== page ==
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FringeReview UK 2019

Total Immediate Collective Imminent Terrestrial Salvation

National Theatre of Scotland, Royal Court Theatre

Genre: Devised, Drama, Experimental, Mainstream Theatre, New Writing, Short Plays, Storytelling, Theatre

Venue: Royal Court Jerwood Theatre Upstairs


Low Down

Co-directed by Andy Smith and Karl James, with book illustrations and set design – a simple space with minimal props – by Rachana Jadhav. Lighting design’s by Karen Bryce with Pippa Murphy’s sound design. Till September 21st then tours.


Exquisite isn’t the first term you’d apply to Tim Crouch’s work. But here he’s hit on a perfect metaphor involving scripted participation: it’s chillingly good too, the title hinting why: Total Immediate Collective Imminent Terrestrial Salvation.

It’s an advance on say An Oak Tree where a fresh actor each night reads sight unseen a script bouncing off Crouch himself. This time the audience follows a script just as the actors do, turn over only when signalled ‘OK’ by one of three actors. An audience member’s then either co-opted or volunteers – sometimes after tense silence – to read out from the script. It’s the text’s presentation too. Leave aside the script you’ve arrived with (oh and even water’s banned, though there’s an on-site facility, all to prevent clutter). A Gideon Bible-style hardbound in green version awaits you, in colour with expensive wormholes.

That’s the complicity. The words we’re reminded all arise from a master, the unseen Miles. It’s true for two actors Shyvonne Ahmmad’s Sol and Susan Vidler’s Anna: enacting a winning ardent conversion, or an anxious maternal agency. Both hardly remove their eyes from the script, continually reminding us they’re following direction. Then a third actor erupting towards the end does something different. So far it might seem an exercise in compliance, fourth-wall deconstructive dialogue. Yes but.

The story though swiftly reminds us why we’re inducted into a circle, cult followers denying claims thrown out initially by Vidler’s Anna, mother of Bonnie (now Sol), ex-wife of Miles, their son’s death in ice the trigger for Miles’ near-death after plunging in, and recovery into messianic guru status predicting global annihilation via a mix of eco-snuff and black holes. Then storyboarding (‘OK’) we turn pages to Anna’s eventual break, leaving him and reluctantly Bonnie in deepest Bolivia. She’s back to try and reclaim Bonnie. Or Sol, who on occasion played by any audience member now fires back: ‘If people are unhappy they can leave… No-one’s here against their will’ Of journalists: ‘They try to discredit us… You can see in their faces.’ OK. Turn the page.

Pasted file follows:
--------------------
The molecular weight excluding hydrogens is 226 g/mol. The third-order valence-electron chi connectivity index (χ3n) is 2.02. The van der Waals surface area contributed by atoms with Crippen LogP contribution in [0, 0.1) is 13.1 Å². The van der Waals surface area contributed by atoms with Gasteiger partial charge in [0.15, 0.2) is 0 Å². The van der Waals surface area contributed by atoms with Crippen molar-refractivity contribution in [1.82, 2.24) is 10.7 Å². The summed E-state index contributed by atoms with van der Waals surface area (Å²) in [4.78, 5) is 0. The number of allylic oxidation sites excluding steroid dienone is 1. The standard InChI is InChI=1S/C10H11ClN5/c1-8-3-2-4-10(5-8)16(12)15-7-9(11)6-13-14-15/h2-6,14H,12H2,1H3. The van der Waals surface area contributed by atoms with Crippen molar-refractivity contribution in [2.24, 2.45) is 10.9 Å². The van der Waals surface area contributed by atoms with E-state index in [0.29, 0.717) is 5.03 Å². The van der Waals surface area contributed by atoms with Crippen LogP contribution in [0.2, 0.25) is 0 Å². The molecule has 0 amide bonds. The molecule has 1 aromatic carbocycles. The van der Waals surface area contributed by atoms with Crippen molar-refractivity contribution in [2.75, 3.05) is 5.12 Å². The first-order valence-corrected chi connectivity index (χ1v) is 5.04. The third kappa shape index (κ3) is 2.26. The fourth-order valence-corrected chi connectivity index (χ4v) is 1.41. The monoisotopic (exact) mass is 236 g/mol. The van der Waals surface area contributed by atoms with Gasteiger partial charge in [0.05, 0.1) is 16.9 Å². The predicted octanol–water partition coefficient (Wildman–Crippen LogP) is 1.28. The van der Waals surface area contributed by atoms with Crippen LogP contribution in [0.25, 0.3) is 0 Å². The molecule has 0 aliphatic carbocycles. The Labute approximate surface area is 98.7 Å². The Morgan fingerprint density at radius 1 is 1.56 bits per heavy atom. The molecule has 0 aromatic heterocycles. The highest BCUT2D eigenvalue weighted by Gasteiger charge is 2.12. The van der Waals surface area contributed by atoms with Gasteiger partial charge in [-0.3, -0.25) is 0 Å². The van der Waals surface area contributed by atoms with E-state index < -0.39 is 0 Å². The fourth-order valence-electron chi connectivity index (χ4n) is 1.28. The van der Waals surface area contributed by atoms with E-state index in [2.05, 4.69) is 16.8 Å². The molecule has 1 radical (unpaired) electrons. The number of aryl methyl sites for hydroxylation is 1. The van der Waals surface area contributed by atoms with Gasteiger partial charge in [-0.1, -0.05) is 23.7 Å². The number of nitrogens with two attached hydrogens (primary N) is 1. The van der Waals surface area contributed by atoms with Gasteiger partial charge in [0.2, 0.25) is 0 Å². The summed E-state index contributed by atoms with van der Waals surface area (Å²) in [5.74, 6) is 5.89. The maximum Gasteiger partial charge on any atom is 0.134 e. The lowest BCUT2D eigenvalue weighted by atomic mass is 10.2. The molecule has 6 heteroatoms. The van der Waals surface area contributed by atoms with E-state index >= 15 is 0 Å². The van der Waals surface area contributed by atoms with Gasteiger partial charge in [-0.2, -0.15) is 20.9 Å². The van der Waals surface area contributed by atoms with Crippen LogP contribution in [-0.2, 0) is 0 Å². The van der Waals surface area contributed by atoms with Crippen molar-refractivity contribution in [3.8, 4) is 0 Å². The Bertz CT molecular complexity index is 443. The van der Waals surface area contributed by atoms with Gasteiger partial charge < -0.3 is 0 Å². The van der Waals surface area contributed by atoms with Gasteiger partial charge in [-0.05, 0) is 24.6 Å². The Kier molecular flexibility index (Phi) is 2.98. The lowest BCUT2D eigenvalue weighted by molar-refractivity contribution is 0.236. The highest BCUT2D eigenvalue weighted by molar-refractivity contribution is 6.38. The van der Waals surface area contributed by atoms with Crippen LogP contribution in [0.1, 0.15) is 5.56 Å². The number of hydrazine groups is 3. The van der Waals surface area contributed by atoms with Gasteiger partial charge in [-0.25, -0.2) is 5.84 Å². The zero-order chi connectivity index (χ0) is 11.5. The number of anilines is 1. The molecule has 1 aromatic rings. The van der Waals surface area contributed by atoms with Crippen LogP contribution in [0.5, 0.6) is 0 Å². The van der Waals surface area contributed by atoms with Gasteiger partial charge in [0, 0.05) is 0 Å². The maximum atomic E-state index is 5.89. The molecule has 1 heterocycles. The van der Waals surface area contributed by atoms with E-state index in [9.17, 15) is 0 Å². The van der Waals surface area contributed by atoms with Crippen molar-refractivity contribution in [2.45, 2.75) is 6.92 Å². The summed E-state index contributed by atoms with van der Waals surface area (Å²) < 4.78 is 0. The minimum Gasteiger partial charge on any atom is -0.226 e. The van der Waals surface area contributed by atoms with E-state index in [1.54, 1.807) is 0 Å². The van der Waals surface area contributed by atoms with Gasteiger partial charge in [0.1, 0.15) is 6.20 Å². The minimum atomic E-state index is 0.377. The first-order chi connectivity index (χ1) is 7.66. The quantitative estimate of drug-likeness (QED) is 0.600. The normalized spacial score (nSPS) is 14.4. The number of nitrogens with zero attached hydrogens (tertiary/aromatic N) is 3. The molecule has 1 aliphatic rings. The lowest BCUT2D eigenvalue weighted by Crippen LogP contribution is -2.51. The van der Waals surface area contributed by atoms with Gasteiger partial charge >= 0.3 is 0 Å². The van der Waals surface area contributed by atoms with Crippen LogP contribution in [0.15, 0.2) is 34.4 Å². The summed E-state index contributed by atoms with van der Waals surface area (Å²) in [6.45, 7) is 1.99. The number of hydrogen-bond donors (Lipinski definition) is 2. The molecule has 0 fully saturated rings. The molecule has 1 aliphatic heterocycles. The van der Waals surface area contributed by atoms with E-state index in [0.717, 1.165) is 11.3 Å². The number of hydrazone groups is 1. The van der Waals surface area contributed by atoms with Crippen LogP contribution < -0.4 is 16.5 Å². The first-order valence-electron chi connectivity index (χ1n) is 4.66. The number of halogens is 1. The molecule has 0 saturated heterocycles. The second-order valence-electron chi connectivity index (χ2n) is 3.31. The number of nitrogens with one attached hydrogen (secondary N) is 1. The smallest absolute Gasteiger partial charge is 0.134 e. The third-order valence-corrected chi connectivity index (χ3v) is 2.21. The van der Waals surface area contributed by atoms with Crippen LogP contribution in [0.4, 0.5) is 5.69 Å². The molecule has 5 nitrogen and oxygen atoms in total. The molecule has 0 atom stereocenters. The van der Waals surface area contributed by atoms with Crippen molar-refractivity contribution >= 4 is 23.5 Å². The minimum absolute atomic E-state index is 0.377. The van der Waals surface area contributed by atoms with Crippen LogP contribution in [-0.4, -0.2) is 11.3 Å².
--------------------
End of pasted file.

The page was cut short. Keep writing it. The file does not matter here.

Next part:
Those coercive cult-speak lines are familiar to us from Jim Jones’ enforced mantra: ‘I’m just happy to be here’ through the Baghwan Sri Rajneesh Oregon phase through the Waco siege. Most end in mass death. The cult here follows Miles’ insights into the end of the universe predicted in a black hole where something like the Andromeda galaxy drops in for dinner and we’re translated. Or as the images suggest (‘OK’) it might just be an eclipse.

Co-directed by Andy Smith and Karl James, the book illustrations and set design – a simple space with minimal props – are Rachana Jadhav’s work. These images comprise more of the 136 pages than the text, those worm-holed colour-enriched Gideons used for perusing on-site. The book’s an exquisite storyboarding, the cartoons furnishing much of the story, something we saw a hint of only recently in this space, in seven methods of killing kylie jenner. Here though it’s extensive, another complicity: the audience moves from language to pictorial silence; children learning a visual catechism. And we’re given ambient permission. Lighting design’s by Karen Bryce with Pippa Murphy’s sound design evoking rain forest, bird calls and appropriate tropical life.

Crouch here has hit a perfect metaphor for his techniques and innovations. His clarity layers complicity: a fusion of messianic guru and eco-extinction is nicely pointed. It’s revivified the whole end-of-world trope with quantifiable urgency. There’s still room though for semi-inspired cranks, dodgy pseudo-science and the susceptibility of millions to be led to a different destruction. Crouch guys himself too with admirable stillness. The most consistently satisfying work of Tim Crouch I’ve seen.